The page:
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The confidentiality of disciplinary proceedings

In the case of Napier & Anor v Pressdram Ltd [2009] EWCA Civ 443 the Court of Appeal dismissed an appeal against a refusal to grant an injunction preventing Private Eye from publishing information concerning disciplinary proceedings against a prominent solicitor.

Following a decision by an independent body which was highly critical of various aspects of the way in which the English Law Society had handled the complaint the Solicitors Regulation Authority notified interested parties that it would reconsider what sanction ought to be imposed on the solicitor for having acted in breach of the conflict of interest principle by acting for the complainant in circumstances where there was a significant risk of a conflict of interest with another client of the firm. The appellants obtained an injunction on grounds of confidentiality preventing Private Eye from publishing information (a) about the outcome of a complaint made to the Law Society against the appellants by a former client; and (b) about a report regarding the Law Society's handling of the complaint.

Dismissing the appeal, Toulson LJ held that, ‘Despite the intricacies and technicalities of the arguments which have been advanced, the essential point in this case is really quite simple. The Law Society established a scheme for investigating complaints against solicitors. It was conducted privately in the sense that it was conducted through correspondence. But the Law Society's caseworker ... reassured the complainant that the process was not intended to end with a "secret disposal" and that if the solicitor was reprimanded (as the independent solicitor was recommending) this would have the same effect as a reprimand from the Solicitors Disciplinary Tribunal. I can see no arguable basis for considering that any reasonable person in the position of the complainant would have considered himself under a duty to the solicitor not to disclose the outcome of the proceedings to anyone else.’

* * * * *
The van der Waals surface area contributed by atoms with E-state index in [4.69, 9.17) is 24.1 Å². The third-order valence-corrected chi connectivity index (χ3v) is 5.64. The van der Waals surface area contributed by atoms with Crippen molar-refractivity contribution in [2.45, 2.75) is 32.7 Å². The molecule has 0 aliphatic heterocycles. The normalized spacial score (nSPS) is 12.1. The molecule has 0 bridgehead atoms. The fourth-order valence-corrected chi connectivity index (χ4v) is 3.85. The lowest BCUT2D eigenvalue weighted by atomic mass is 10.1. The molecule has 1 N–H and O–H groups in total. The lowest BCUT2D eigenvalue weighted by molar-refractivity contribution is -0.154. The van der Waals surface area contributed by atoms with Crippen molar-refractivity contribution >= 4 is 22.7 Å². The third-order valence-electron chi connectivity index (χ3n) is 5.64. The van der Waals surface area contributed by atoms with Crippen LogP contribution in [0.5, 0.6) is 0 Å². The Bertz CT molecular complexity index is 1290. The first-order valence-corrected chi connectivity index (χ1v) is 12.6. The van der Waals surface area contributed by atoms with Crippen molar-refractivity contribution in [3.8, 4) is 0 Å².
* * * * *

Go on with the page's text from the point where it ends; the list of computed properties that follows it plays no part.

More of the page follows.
Dealing with the more general issue, he added: ‘Freedom to report the truth is a precious thing both for the liberty of the individual (the libertarian principle) and for the sake of wider society (the democratic principle), and it would be unduly eroded if the law of confidentiality were to prevent a person from reporting facts which a reasonable person in his position would not perceive to be confidential… The subject matter underlying the adjudication was nothing private to the solicitor. The subject matter was the conduct of the solicitor in relation to the complainant, about which the complainant was free (subject to the law of defamation) to broadcast his grounds of complaint as widely as he wished. He was similarly free to broadcast the fact that he had complained about the solicitor to the Law Society… The solicitor has to show why any reasonable person in the position of the complainant ought to have regarded that fact as something which he was bound to treat as confidential. It cannot be because reporting the decision would involve the disclosure of underlying subject matter which was itself intrinsically confidential, for reasons already stated… I do not believe that it can be said that the complainant subscribed to a duty to treat the panel adjudication as confidential by his conduct in invoking the Law Society's extra-statutory scheme for investigating complaints against solicitors; and I cannot see any other basis on which any reasonable person in his position would have regarded himself as being under such a duty’

‘Private and confidential’
The learned Lord Justice added the following observation: ‘I would not attach significance to the fact that correspondence was headed "Private and Confidential". Many letters are marked in that way when they are intended by the sender to be for the eyes of the person to whom they are addressed, without prior reading by others, but without necessarily intending to limit the use which the receiver may decide to make of them. Secondly, the natural meaning of the statement in the letter to the complainant notifying him of the panel adjudication "Our investigations are confidential and we would prefer you not to disclose the contents of this letter to anyone else" was that it was an expression of a request rather than a requirement that he should not disclose the result of the adjudication to others.’

‘No power to impose confidentiality
He added: ‘In investigating the complaint made by the complainant, the Law Society was performing a public function. I cannot see any basis on which it could have imposed on the complainant, involuntarily, a duty not to disclose the outcome of the investigation, even if it had wished to do so. (I stress again, for the avoidance of doubt, that I am not here considering the position where intrinsically confidential information is supplied in the course of such an investigation. I am concerned only with a case where the only suggested basis of confidentiality is the procedural nature of the investigation itself.)’


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